Monday, November 21, 2016

This is Not a Blog Post

I think postmodernism is an interesting way to go about art. It can be a very deep, thought provoking, expressive, and even beautiful art form, that is if you aren't me. I can appreciate the amount of work it takes to come up with something and express it in a piece of artwork, but I feel that i'm not good enough at analyzing art to truly appreciate it. Too much of the meaning flies over my head, but that itself if one of the beauties of postmodern art. You don't need to comprehend what the artist was saying, or even understand it at all for that matter. The fact that most of the pieces can tell something at all, whilst also managing to look good is the true strength of the art form.

Well, because most of the intricate meanings of postmodern art elude me, I went searching for something with a meaning I could understand, while also being simpler than most of the other postmodern works I have seen. I came across this sculpture by two guys, Dan Single and George Gorrow, from Sydney Australia made. Dan was a graffiti artist and George was a poet; the two teamed up and formed a fashion company named Ksubi. The sculpture was documented in a book they made called "Sign of the Times," which is what I will be referring to the sculpture as from now on. Here it is:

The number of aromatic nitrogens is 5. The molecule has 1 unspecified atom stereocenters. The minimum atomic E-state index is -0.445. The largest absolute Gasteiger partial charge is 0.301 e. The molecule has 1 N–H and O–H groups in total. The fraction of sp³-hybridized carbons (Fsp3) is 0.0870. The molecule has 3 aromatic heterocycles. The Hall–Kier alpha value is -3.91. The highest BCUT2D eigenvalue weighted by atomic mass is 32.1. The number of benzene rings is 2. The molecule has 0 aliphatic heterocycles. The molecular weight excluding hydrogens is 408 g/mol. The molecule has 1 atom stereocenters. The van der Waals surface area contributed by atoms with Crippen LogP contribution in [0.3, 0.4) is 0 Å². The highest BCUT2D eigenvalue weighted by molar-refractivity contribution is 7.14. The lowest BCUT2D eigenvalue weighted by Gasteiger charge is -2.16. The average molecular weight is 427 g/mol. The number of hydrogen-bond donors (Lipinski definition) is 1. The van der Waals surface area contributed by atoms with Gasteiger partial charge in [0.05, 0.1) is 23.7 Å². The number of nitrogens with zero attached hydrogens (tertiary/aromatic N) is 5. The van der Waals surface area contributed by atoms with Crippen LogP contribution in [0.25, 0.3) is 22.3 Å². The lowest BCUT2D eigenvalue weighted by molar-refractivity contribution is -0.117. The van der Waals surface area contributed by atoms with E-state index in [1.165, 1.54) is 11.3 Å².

This sculpture is of a man's hand holding up a peace sign, or at least attempting to. Much to the hand's dismay his middle and pointer have been cut off. This has quite the profound meaning. The hand is either trying to offer peace and it has been rejected by someone else, or whoever is offering the peace isn't really looking for peace. I'd guess the latter, due to the face that the man's hand is coming out of some kind of suit and undershirt, eluding to some kind of importance or high class. I believe that this sculpture is about corporate deception, or something even higher like government deception.

Overall postmodern art is kind of confusing and enigmatic to me, but the best part of it is how even if the intended meaning is greater than me, I can still try to appreciate it.

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